Top-hat retirement plans


Tax-exempt entities may establish as many as three types of tax-favored retirement plans. They may, of course, establish qualified retirement plans. They may also establish Sec. 403(b) plans, generally known as tax-sheltered annuities. The tax law treats distributions from qualified plans and tax-sheltered annuities similarly, a treatment generally familiar to tax practitioners.

Less familiar, though, is the tax treatment of distributions from eligible retirement plans that most types of tax-exempt entities can establish. These eligible exempt entity plans are unfunded plans designed for select groups of management or highly compensated individuals (and are sometimes referred to as “top-hat” plans). Note that governmental units and churches, though tax exempt, may not establish these plans.

The Employee Retirement Income Security Act (ERISA) generally requires that employers fund retirement plans through a trust or custodial account. The top-hat exception to that requirement is the only ERISA funding requirement exception that is consistent with the tax law requirement that eligible exempt entity plans be unfunded.

Though unfunded, eligible exempt entity plans may involve related trusts or other vehicles that invest amounts deferred under the plans and may give plan participants the right to choose among selected investments. However, all property rights in the deferred funds and related income (whether or not segregated or invested) must belong exclusively to the eligible exempt entity and must be subject to the claims of the entity’s creditors.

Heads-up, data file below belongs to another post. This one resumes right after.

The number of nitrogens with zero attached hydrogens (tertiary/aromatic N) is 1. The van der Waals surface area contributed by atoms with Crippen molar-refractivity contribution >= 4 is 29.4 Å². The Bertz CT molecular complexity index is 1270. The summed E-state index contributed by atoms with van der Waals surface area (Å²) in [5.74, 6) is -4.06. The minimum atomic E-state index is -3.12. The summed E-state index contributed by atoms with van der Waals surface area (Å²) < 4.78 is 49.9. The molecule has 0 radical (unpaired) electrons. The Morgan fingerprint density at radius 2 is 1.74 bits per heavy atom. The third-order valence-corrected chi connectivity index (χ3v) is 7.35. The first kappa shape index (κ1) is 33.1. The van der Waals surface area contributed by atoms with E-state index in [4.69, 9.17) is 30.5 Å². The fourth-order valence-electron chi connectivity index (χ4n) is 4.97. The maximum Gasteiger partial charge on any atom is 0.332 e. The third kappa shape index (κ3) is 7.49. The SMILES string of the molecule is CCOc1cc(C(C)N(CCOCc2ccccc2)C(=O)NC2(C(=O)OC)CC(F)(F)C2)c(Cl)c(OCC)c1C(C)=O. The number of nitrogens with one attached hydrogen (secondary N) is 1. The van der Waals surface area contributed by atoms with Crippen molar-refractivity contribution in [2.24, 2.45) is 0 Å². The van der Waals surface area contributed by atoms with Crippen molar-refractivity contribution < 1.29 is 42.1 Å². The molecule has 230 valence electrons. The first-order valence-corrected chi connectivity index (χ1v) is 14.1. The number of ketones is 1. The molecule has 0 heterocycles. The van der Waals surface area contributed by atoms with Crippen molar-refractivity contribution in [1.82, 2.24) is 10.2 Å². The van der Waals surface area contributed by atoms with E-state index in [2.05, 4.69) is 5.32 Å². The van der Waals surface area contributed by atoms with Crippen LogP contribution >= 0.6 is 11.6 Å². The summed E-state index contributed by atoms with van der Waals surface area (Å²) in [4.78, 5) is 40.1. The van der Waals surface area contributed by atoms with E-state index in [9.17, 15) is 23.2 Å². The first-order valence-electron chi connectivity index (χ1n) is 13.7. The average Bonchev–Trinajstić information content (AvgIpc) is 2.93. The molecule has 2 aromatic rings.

Note that traditional nonqualified retirement plans are not a feasible alternative for eligible exempt entities. Unlike unfunded deferred compensation payable by a taxable entity, deferred compensation payable by an exempt entity under an ineligible plan is generally taxable as soon as it vests.

In treating eligible exempt entities differently, Congress showed that it was aware of the absence of the usual restraints imposed on deferred compensation payable by taxable entities. Taxable entities cannot deduct deferred compensation until it is includible in the recipient’s gross income. Exempt entities, of course, need not be concerned about the timing of deductions.

A retiree or beneficiary must include in gross income the entire amount of a payment from an eligible exempt entity plan in the year received. In addition, he or she must generally include amounts the plan makes available, whether or not actually paid. However, tax law limits how soon the plan may make amounts available and also limits how late the plan may begin payments.

An eligible exempt entity may allow a retiree to elect an additional deferral of plan payments if he or she makes the election before any payments are available. A plan may also allow a second election to further delay payments if the retiree makes the second election before any payments are available under the initial election. In addition, a plan may allow a retiree to elect the form of payment (that is, the number and amount of payments) at any time before the payments begin under the elections.

For a detailed discussion of the issues in this area, see “Retiree Tax Planning for Eligible Retirement Plans of Tax-Exempt Entities,” by Vorris J. Blankenship, J.D., CPA, in the January 2012 issue of The Tax Adviser.

Alistair M. Nevius, editor-in-chief
The Tax Adviser

The Tax Adviser is the AICPA’s monthly journal of tax planning, trends and techniques. AICPA members can subscribe to The Tax Adviser for a discounted price of $85 per year. Tax Section members can subscribe for a discounted price of $30 per year. Call 800-513-3037 or email for a subscription to the magazine or to become a member of the Tax Section.

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